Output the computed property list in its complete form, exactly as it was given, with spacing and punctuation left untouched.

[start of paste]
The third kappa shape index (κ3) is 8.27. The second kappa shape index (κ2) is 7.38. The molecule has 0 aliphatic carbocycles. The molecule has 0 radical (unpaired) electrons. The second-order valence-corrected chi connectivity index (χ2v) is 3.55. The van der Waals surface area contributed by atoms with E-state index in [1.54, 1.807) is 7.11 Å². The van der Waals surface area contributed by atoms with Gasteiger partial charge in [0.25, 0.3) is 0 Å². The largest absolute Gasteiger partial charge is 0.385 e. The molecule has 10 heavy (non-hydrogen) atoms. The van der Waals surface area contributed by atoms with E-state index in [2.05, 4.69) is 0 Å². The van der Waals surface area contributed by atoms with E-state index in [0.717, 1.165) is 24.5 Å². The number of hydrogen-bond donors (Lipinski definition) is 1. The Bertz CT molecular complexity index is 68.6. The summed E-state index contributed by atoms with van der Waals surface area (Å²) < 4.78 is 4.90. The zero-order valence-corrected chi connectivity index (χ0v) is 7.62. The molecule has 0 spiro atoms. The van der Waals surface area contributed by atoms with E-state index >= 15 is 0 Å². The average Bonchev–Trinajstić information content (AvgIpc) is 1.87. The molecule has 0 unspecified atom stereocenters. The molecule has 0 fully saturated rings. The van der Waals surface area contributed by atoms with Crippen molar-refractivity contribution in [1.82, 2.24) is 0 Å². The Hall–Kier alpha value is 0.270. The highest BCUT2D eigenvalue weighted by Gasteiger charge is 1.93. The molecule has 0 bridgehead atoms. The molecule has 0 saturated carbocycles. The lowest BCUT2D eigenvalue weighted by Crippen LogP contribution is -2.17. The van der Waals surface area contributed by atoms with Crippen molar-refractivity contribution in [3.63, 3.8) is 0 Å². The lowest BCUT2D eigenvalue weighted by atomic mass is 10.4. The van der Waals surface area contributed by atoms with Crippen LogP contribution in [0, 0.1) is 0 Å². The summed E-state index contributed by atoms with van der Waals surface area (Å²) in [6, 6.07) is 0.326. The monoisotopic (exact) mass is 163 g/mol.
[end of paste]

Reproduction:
The third kappa shape index (κ3) is 8.27. The second kappa shape index (κ2) is 7.38. The molecule has 0 aliphatic carbocycles. The molecule has 0 radical (unpaired) electrons. The second-order valence-corrected chi connectivity index (χ2v) is 3.55. The van der Waals surface area contributed by atoms with E-state index in [1.54, 1.807) is 7.11 Å². The van der Waals surface area contributed by atoms with Gasteiger partial charge in [0.25, 0.3) is 0 Å². The largest absolute Gasteiger partial charge is 0.385 e. The molecule has 10 heavy (non-hydrogen) atoms. The van der Waals surface area contributed by atoms with E-state index in [2.05, 4.69) is 0 Å². The van der Waals surface area contributed by atoms with E-state index in [0.717, 1.165) is 24.5 Å². The number of hydrogen-bond donors (Lipinski definition) is 1. The Bertz CT molecular complexity index is 68.6. The summed E-state index contributed by atoms with van der Waals surface area (Å²) < 4.78 is 4.90. The zero-order valence-corrected chi connectivity index (χ0v) is 7.62. The molecule has 0 spiro atoms. The van der Waals surface area contributed by atoms with E-state index >= 15 is 0 Å². The average Bonchev–Trinajstić information content (AvgIpc) is 1.87. The molecule has 0 unspecified atom stereocenters. The molecule has 0 fully saturated rings. The van der Waals surface area contributed by atoms with Crippen molar-refractivity contribution in [1.82, 2.24) is 0 Å². The Hall–Kier alpha value is 0.270. The highest BCUT2D eigenvalue weighted by Gasteiger charge is 1.93. The molecule has 0 bridgehead atoms. The molecule has 0 saturated carbocycles. The lowest BCUT2D eigenvalue weighted by Crippen LogP contribution is -2.17. The van der Waals surface area contributed by atoms with Crippen molar-refractivity contribution in [3.63, 3.8) is 0 Å². The lowest BCUT2D eigenvalue weighted by atomic mass is 10.4. The van der Waals surface area contributed by atoms with Crippen LogP contribution in [0, 0.1) is 0 Å². The summed E-state index contributed by atoms with van der Waals surface area (Å²) in [6, 6.07) is 0.326. The monoisotopic (exact) mass is 163 g/mol.